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Great Margaritas in Washington
Comments () | Published May 4, 2009
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We accept that Washington can’t match Texas or California’s version of Central American cuisine. But when it comes to the bite of lime and tequila that flavors a frosty margarita, our nation’s capital stands tall. We’ve slurped high and low to bring you our favorite margaritas. Did we miss any? Leave your recommendations in the comments.

Casa Oaxaca. When’s a margarita not just another margarita? When you have 20-plus kinds of tequila to pick from. At this Adams Morgan joint, the drink is given the same attention as the food, making the standard cocktail feel fresh, interesting, and, well, tasty. Prices vary depending on the tequila used in the cocktail. The restaurant also carries a selection of mezcal, a spirit similar to tequila but with a smokier taste.

Lauriol Plaza. If kick and variety are what you’re looking for, Lauriol Plaza’s margaritas will do the trick. You can practically have a margarita any which way you want: on the rocks, frozen, strawberry-flavored, peach-flavored . . . you get the point. Drinks are available by the glass, but pitchers ($25.99) are the best way to go.
Poste. Lavender and margarita aren’t two flavors we’d think to marry, but that’s the concoction that bartenders at Penn Quarter’s Poste have created. And here’s a surprise: It’s really tasty. The ice-cold margarita ($10) is lined with a rim of lavender salt, giving the citrusy drink a decidedly floral taste. Pair it with a cone of Poste’s thin-sliced French fries ($6) for a delicious pick-me-up.

Oyamel. Part of the José Andrés empire, this small-plates spot in DC’s Penn Quarter serves a classic margarita with a twist—it’s topped with a dollop of salt foam. Named after the restaurant, the drink ($11) is billed as Andrés’s favorite, and it might have been ours, too, had it been served cold rather than room temperature. Add a little ice, and this unique concoction is worth a second taste.

Las Placitas. The margarita at Las Placitas, a Salvadoran/Mexican restaurant on Capitol Hill’s Barracks Row, won’t change your life. But sometimes all you need is a salt-rimmed glass with a perfectly adequate margarita to make a summer afternoon better—and you can definitely get that here. Try the lemon margarita for a drink with a bit of extra tang, and snag a seat on the small outdoor patio to people-watch.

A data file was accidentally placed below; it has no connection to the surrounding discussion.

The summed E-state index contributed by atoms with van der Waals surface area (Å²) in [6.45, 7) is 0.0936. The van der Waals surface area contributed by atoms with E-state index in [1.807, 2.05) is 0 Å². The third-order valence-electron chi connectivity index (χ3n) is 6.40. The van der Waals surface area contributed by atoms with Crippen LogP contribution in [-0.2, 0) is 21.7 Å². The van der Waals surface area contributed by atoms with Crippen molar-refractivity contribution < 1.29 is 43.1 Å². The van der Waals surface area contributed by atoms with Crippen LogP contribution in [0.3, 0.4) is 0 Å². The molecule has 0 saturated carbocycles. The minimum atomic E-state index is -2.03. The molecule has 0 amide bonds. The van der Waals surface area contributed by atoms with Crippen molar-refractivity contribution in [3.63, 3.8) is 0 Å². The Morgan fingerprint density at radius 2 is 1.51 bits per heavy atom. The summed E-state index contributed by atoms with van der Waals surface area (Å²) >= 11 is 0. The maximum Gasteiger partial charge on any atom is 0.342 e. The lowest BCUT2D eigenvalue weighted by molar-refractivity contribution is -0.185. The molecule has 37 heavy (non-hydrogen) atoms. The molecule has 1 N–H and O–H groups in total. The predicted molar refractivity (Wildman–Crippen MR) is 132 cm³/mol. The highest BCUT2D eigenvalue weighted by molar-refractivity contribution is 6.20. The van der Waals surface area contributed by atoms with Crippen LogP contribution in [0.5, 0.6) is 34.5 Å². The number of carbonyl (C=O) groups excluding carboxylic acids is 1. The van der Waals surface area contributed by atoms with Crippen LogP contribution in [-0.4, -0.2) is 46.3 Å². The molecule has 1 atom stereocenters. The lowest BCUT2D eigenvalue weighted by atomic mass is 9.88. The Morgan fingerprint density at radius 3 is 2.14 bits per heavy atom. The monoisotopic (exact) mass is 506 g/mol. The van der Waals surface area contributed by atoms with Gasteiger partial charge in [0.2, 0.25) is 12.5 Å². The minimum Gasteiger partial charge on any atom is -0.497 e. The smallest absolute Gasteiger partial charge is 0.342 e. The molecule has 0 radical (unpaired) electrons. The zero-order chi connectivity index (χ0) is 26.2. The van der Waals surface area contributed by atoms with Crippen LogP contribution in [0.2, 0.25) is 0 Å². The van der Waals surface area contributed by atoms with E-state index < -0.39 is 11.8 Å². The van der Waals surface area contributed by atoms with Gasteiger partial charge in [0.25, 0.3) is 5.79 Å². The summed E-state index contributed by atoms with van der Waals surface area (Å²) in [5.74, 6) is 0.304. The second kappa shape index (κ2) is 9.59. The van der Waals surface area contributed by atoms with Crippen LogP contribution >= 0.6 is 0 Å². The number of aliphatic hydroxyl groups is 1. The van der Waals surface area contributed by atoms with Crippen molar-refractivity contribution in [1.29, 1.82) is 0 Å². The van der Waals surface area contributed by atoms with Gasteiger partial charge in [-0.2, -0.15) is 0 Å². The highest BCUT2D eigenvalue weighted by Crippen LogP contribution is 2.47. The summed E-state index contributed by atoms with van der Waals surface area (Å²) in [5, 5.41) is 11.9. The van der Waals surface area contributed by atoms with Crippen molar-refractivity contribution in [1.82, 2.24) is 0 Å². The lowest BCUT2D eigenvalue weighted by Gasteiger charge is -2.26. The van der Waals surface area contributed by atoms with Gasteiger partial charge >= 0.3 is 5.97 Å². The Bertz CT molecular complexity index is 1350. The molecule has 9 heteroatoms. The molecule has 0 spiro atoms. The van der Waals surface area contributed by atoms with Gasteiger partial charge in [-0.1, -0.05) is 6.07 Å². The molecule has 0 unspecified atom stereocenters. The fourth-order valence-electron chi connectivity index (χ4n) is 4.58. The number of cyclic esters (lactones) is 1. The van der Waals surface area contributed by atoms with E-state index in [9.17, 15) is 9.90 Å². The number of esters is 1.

Guajillo. This Arlington restaurant may look like just another shopping-plaza storefront in an atmosphereless part of the Court House neighborhood, but don’t let the façade trick you: Inside is a warm, inviting Mexican spot that serves strong margaritas. The house choice comes in a large pint glass with a generous amount of salt; at first sip, the margarita tasted a bit too sweet and cloying, but the drink grew on us. Or maybe that was just the tequila talking.

Red Rocks Cafe & Tequila Bar. It’s hidden in the back of a Centreville shopping center, but don’t let that deter you from hitting this spot that may boast the best selection of tequila in Washington. The bar offers around 100 brand-name tequilas. And the margaritas? They’re flowing—in a variety of flavors from mango to guava to kiwi.

Mexicali Blues. Half the fun of margaritas is lounging outside with a group of coworkers. The lure of Mexicali Blues is just that: There’s plenty of outdoor seating. This Salvadoran/Mexican restaurant also has its near-bucket-size margaritas down to a T, with a menu page full of options. There’s a punchy pomegranate frozen option, but classic-margarita lovers will find solace in the La Carreta (Cadillac) margarita with Patron Silver and Cointreau. It’s generously salted and on the rocks. Perfect for lounging in the afternoon sun.

Rosa Mexicano: According to the menu, the frozen pomegranate margarita ($8.75) at this sleek Penn Quarter restaurant has been served since 1984. Dubbed the “signature drink,” the smoothly blended concoction packs a good punch of tartness. The tumbler is rimmed with salt, and a wedge of lime floats in the bubblegum-pink drink. Sit at the bar and munch on a few handfuls of the complimentary hot peanuts.

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Posted at 12:00 AM/ET, 05/04/2009 RSS | Print | Permalink | Comments () | Washingtonian.com Articles